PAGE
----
An additional benefit documented in the past is a “reset” of the immune system. The white cell population is pruned during fasting, and the most-needed naive T-cells regrow after eating resumes.
Antidote to Obesity
It’s the (large and increasing) population of unhealthy people that Longo is targeting. There is every reason to expect substantial benefits, but the big issue remainss: how many people can be motivated to take up the practice and stick to it? The question was touched on only peripherally in the current study, without discussion; of 48 subjects selected for the first round, 39 stuck it out for three FMD cycles over three months (81% compliance). That’s encouraging, but what we really want to know is: how many people will actually modify their eating rhythms for years at a time? Will they feel the benefits and will that motivate them to stick with it month after month, five days each month?
And will this translate into long-term weight loss? Sustaining weight loss is notoriously difficult for about 95% of the population. People can stick to a diet for a time, but the Siren song of food is with us everywhere, and sooner or later we succumb. Fortunately, there’s good reason to hope that the FMD discipline offers benefits even if weight loss is not sustained.
How to do it
Longo’s own company, L-Nutra offers a packaged diet, called ProLon, availble through health care professionals. It’s pricey and may be covered by insurance. LifeBox offers a non-prescription alternative that is not as much cheaper as it might be. For my own experimentation, I have preferred to use fresh, whole foods approximating the same macronutrient proportions as the ProLon package. It requires some time and attention in food prep, but it costs less than you’re currently spending on the same meals, and you can fill yourself with satisfying portions of fresh vegetables for the same 360 calories. Here is my page of instructions and advice, with recipes designed by Enid Kassner.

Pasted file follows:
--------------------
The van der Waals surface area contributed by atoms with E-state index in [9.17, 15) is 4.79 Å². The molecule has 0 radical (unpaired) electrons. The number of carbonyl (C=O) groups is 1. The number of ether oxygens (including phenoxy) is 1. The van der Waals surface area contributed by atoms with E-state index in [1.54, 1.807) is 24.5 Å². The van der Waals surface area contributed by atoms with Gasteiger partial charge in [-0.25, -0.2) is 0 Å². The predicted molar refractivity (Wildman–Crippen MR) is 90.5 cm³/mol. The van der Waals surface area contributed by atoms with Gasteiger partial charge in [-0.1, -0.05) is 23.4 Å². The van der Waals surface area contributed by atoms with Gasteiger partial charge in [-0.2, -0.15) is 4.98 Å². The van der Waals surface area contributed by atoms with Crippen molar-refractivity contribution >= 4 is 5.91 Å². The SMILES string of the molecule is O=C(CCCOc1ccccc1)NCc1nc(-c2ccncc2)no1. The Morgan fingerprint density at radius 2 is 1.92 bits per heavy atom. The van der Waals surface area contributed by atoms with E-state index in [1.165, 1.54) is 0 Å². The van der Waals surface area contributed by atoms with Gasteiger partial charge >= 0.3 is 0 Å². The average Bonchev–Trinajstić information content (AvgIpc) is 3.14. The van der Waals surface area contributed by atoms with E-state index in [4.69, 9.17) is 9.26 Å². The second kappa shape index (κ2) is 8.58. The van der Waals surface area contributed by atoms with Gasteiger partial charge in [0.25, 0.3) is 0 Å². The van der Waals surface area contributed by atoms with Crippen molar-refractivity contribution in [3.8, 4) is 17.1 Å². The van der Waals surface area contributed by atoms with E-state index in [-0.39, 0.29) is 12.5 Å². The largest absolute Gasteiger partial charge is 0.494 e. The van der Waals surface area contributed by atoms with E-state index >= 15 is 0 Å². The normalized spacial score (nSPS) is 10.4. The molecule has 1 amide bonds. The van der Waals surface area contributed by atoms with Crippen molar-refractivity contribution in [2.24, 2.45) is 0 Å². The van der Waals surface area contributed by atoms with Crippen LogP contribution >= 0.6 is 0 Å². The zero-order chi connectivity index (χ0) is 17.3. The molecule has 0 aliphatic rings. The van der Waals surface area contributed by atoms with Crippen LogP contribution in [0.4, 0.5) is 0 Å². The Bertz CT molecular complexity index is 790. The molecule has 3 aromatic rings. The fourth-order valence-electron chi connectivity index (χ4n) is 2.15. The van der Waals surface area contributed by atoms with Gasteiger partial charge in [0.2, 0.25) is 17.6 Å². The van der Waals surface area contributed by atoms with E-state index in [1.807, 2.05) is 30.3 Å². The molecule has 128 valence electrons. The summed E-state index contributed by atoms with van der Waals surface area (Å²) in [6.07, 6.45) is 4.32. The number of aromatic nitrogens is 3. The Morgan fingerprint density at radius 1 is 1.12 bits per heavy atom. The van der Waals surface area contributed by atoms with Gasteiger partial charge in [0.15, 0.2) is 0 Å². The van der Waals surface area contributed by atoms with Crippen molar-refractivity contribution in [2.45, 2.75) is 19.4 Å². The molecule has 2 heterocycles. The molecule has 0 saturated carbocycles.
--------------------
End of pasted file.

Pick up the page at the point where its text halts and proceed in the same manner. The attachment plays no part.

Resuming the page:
For many of us, our relationship to food is central to our psychology. Shaking up food habits disrupts everything else as well. It’s the main reason that food habits are so hard to change, but for me, it’s also a good thing. I enjoy the challenge and the self-awareness that come from a new frame of reference; fasting changes my perspective, my emotional baseline, and my mental state. For me, the first day is unfocused, low energy, but often a time of creative new ideas; the second day is distracted, obsessive, sometimes headache-y or otherwise uncomfortable, and beginning with the third day there is returning energy, along with a freedom that I didn’t know I missed.
Why is life expectancy in America lagging?
Part of the answer is certainly cultural. Advertising, parties, lunch and dinner meetings often reinforce consumption of food that is designed to be addictive for the sake of corporate profits. In America, we are surrounded by overweight people, but France and Italy have much lower obesity rates, and you can walk all day around the cities of Japan or China without encountering anyone who is seriously overweight. Even in America, the problem has grown way out of proportion only in the last 40 years. This and income disparity are the main reasons that life expectancy in America is at the bottom of the developed world. Our unaffordable, dysfunctional healthcare system provides many additional reasons. Meanwhile, life expectancy in Asia is climbing at an exemplary pace.
Longo’s FMD is designed to address this most accessible factor in the diseases of late life for a large swath of people who find they cannot lose weight. His research is based not just on effectiveness but equally important on tolerability. How many people will adopt it and reap the benefits? This will be an important question for public health going forward. But you are a unique individual, not a statistical median. I encourage you to experiment with FMD, see what you learn about yourself, and decide if it can be a valuable part of your health program in the long term.